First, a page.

Objective. The age at which body mass index (BMI) increases after its nadir in childhood, adiposity rebound (AR), is a critical period for the development of obesity. Children with early AR are at substantially increased risk of adult obesity. Few studies have examined the factors that influence the timing of the AR. The aims of this study were to test for influences on the timing of the AR, and to test the hypothesis that early AR is promoted by high-protein intake.
Design and Participants. Longitudinal cohort study of 889 children representative of the United Kingdom, followed from birth to 5 years.
Main Outcome Measures. We tested for differences in dietary intake, parental BMI, socioeconomic status, and childhood BMI between 3 groups of children characterized by the following: very early AR (at or before 43 months), early AR (from 49 but before 61 months), and later AR (after 61 months).
Results. There was no evidence of associations between dietary protein intake, or any other dietary variable, and timing of the AR. Children with very early AR and early AR had parents with significantly higher BMI, and were significantly more likely to have at least 1 obese parent.
Conclusion. This study does not support the hypothesis that early AR is promoted by high-protein intake. None of the dietary variables tested were significantly associated with timing of the AR, and timing of AR was not associated with socioeconomic status. Parental obesity was associated with an earlier AR.
There is now considerable evidence that adiposity rebound (AR), the point at which the body mass index (BMI) increases after its nadir in childhood, is a critical period for the development of obesity.1 An early AR (younger age at onset of AR) is associated with higher BMI in adolescence and young adulthood,2–4 and substantially increased risk of adult obesity, as defined by BMI.5
At present, the factors that influence the timing of the AR are unclear, and research aimed at identifying these is indicated.5 An understanding of which factors influence the timing of AR might facilitate obesity prevention, and might also identify important mechanisms of energy balance regulation. In a small study of French children (n = 112) higher protein intake at age 2 years was associated with earlier AR,6 and it was suggested that the association was causal. The primary aim of the present study was to test this hypothesis using a larger sample of children. A secondary aim was to assess the influence of a number of other factors on timing of the AR in a large-scale prospective cohort study, the Avon Longitudinal Study of Pregnancy and Childhood (ALSPAC7).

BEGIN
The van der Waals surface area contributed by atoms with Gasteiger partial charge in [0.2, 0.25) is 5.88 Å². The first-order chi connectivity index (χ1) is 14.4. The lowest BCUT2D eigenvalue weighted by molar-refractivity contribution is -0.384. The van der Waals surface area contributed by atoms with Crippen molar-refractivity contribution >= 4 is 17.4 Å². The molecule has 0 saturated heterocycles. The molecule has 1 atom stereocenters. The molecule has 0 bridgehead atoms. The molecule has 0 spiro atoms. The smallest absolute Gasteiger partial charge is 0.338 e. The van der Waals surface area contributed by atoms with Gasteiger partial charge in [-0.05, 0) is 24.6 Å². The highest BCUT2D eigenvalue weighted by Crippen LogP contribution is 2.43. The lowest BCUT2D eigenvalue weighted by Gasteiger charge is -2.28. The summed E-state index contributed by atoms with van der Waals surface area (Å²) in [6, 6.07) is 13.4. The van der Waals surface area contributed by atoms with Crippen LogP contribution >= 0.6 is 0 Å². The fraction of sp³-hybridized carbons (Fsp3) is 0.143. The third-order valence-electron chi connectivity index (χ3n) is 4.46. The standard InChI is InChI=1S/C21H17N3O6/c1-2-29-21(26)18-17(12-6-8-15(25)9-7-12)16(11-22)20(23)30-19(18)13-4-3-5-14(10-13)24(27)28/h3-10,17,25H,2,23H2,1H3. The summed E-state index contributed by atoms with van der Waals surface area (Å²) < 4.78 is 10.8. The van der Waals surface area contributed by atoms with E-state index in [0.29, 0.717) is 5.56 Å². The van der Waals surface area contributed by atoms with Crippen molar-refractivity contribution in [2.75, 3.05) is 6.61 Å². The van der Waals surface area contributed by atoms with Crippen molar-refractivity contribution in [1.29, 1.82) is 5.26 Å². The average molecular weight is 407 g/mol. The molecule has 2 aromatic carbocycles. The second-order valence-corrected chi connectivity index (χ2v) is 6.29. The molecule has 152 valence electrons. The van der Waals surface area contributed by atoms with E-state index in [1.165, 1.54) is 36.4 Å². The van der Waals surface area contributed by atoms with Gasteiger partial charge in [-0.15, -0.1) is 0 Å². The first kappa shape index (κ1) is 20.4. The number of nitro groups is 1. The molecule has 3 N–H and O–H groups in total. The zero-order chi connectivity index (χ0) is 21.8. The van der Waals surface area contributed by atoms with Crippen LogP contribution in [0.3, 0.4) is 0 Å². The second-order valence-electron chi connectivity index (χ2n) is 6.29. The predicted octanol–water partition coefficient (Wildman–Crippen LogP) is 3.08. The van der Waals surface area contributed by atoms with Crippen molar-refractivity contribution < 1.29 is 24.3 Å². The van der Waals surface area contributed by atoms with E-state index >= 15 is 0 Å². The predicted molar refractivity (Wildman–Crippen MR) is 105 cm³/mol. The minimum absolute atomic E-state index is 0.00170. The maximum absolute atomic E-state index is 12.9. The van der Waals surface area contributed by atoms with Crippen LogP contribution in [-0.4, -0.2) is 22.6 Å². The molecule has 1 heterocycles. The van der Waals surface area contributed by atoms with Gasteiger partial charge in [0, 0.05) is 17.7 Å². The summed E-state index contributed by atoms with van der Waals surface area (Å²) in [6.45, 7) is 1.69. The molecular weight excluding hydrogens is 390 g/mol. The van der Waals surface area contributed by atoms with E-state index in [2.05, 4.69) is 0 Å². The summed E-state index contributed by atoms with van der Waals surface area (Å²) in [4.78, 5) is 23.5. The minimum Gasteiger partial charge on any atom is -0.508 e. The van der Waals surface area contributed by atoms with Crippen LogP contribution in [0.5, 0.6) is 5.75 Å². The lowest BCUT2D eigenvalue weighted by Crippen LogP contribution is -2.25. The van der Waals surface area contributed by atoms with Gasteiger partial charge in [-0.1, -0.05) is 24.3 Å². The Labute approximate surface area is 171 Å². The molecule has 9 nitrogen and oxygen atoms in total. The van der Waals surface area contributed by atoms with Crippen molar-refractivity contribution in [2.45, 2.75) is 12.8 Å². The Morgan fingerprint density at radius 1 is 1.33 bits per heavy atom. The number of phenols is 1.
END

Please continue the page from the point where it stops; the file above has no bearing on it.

ALSPAC is a prospective cohort study of the determinants of health during childhood in the Bristol-Avon area of the United Kingdom (UK).7 The cohort has been described in detail elsewhere7,,8 and is broadly representative of the UK population in terms of socioeconomic status, although with a slight underrepresentation of ethnic minority families, and slight overrepresentation of wealthier families.8 Summary anthropometric measurements of the cohort from infancy and early childhood did not differ significantly from UK reference data,9 and in fact were almost identical to these data.8 Subjects used in the analyses for the present study represented a 10% subsample of the cohort, randomly selected for more detailed investigations. These children (n = 889) were born in 1991 and 1992 and are representative of the entire cohort.7,,8 Measurements on this subsample were made at frequent intervals: birth, 4, 8, 12, 18, 24, 31, 37, 43, 49, and 61 months.
Height, Weight, BMI, and AR
At each measurement occasion up to 24 months, length was measured to 0.1 cm using the Harpenden Neonatometer and Holtain Kiddimetre (Holtain, Dyfed, Wales). From 24 months height was measured to 0.1 cm using the Leicester Height Measure (Cranlea, Birmingham, United Kingdom). Weight was measured to 0.1 kg at each measurement occasion in underwear using SECA scales (SECA Ltd, London, United Kingdom). BMI was then calculated for each measurement period.
Timing of AR was assessed, as a categorical variable, by visual inspection, using the method previously described.2,,3 This involved identifying an upward trend in BMI after its nadir. To identify that such a trend had occurred (and to distinguish it from random fluctuation and measurement error) it was necessary to: 1) specify that all consecutive measurements of BMI after the nadir showed an increase, and 2) require that any increase in BMI after the nadir had to equal or exceed 0.1 kg/m2. In fact, changes in BMI between measurements of such a small magnitude around the time of AR were rare, but this additional criterion was included to reduce any subjectivity in the assessment and to avoid basing judgements on changes in BMI which were within the limits of measurement error. This definition of rebound was therefore slightly more conservative than the definitions in the literature on which it was based.2,,3 We established that our definition was the same as that of the literature method on which it was based by consulting the principal author of the original report2and conferring over the BMI versus age plot for 9 children who comprised a wide range in timing of AR. This procedure confirmed that our methods for assessing the timing of AR produced the same conclusions.